Given the intrinsic role that the arts play in the re-emerging life of downtown, and the historic role the arts have played in all socially and financially thriving cultures, art in this economically and socially growing region is vital. The willful ignorance of a good artist, the closing-off of the community to the type of cultural discourse provoked by a socially challenging work and the loss of talented individuals to other cities easily constitute a local "art emergency."

That Spokane has taken steps, however, to foster and promote the region's arts and artists in the face of these problems is a sign that the arts face an even better future in Spokane than they do at present. (And if this year's Fall Arts Preview is any indication, the present situation is pretty good.) What may have been a large "emergency" in the past has been greatly reduced in size. Nevertheless, there are still a few glaring holes left to be plugged in Spokane's art scene.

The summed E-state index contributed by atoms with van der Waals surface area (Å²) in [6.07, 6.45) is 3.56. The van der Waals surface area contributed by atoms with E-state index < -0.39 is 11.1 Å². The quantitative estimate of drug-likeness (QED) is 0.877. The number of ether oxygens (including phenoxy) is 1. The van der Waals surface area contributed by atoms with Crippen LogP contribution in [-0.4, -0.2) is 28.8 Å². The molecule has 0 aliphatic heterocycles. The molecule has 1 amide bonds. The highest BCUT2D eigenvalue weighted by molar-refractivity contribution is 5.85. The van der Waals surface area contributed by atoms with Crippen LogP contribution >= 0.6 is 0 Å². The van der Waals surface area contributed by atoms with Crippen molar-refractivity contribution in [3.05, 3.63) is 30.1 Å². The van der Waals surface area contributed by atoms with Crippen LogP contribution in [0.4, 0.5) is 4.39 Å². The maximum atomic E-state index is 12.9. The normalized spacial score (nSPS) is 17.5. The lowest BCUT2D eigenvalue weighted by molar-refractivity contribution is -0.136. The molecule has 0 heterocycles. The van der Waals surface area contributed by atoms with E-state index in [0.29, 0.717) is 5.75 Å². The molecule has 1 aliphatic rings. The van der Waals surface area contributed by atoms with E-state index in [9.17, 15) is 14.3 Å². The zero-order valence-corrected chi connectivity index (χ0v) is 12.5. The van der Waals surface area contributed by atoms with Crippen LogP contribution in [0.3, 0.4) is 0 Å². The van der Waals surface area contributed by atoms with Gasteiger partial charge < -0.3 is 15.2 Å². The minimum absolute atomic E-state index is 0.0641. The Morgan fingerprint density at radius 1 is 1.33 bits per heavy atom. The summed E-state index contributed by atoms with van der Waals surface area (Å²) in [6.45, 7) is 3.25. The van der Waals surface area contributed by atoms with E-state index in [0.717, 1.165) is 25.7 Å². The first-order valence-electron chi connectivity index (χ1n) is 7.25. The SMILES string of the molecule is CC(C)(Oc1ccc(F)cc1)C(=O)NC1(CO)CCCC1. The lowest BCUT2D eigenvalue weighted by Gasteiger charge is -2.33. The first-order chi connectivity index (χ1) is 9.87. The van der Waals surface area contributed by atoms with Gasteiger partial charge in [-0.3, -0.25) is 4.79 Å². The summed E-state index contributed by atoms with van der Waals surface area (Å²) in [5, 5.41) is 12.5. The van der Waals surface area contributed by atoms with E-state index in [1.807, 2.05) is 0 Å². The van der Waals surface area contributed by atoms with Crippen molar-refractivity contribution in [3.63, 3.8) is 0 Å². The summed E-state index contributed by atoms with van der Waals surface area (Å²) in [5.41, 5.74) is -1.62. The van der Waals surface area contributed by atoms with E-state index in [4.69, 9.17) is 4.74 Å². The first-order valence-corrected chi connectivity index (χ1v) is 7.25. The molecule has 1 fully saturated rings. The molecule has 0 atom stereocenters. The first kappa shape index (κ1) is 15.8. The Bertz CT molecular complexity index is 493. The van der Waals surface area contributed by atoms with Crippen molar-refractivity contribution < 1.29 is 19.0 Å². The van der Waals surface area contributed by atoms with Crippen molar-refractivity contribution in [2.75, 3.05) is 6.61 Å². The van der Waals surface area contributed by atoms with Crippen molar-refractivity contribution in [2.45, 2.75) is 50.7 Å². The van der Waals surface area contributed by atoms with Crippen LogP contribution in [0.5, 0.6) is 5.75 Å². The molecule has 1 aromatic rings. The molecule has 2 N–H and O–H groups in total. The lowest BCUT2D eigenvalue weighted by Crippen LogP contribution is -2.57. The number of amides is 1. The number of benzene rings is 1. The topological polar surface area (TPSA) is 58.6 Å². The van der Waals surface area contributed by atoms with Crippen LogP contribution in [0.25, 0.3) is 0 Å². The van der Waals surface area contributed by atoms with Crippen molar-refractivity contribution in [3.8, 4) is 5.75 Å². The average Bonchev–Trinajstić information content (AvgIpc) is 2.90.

Most notably, Spokane lacks a dedicated venue for live jazz performance. With nationally recognized musicians living and working in the region, and regional students actively pursuing a dedicated jazz education, a local example of the quintessential late-night club with an eclectic rotating performance lineup seems to be needed. No doubt a venue of this sort will face many of the same challenges that music clubs currently face. But if this community can actively request and create a space for alternative rock and pop music, it might find the same efforts would yield a jazz club as well.

Aside from bricks-and-mortar obstacles, Spokane may also find itself short of funds for the arts in the near future. Local colleges and businesses have underwritten many of the region's most provocative cultural events in the past. Recently Eastern Washington University has withdrawn funding for the contemporary music ensemble Zephyr and the Spokane String Quartet. Long-time art supporter Metropolitan Mortgage has begun diversifying its charitable giving, and the Wasmer Foundation, long a driving force in the arts community, is now under the umbrella direction of the larger Foundation Northwest. Without some new, dedicated supporters stepping clearly to the fore, Spokane's art scene will be facing a poorer future.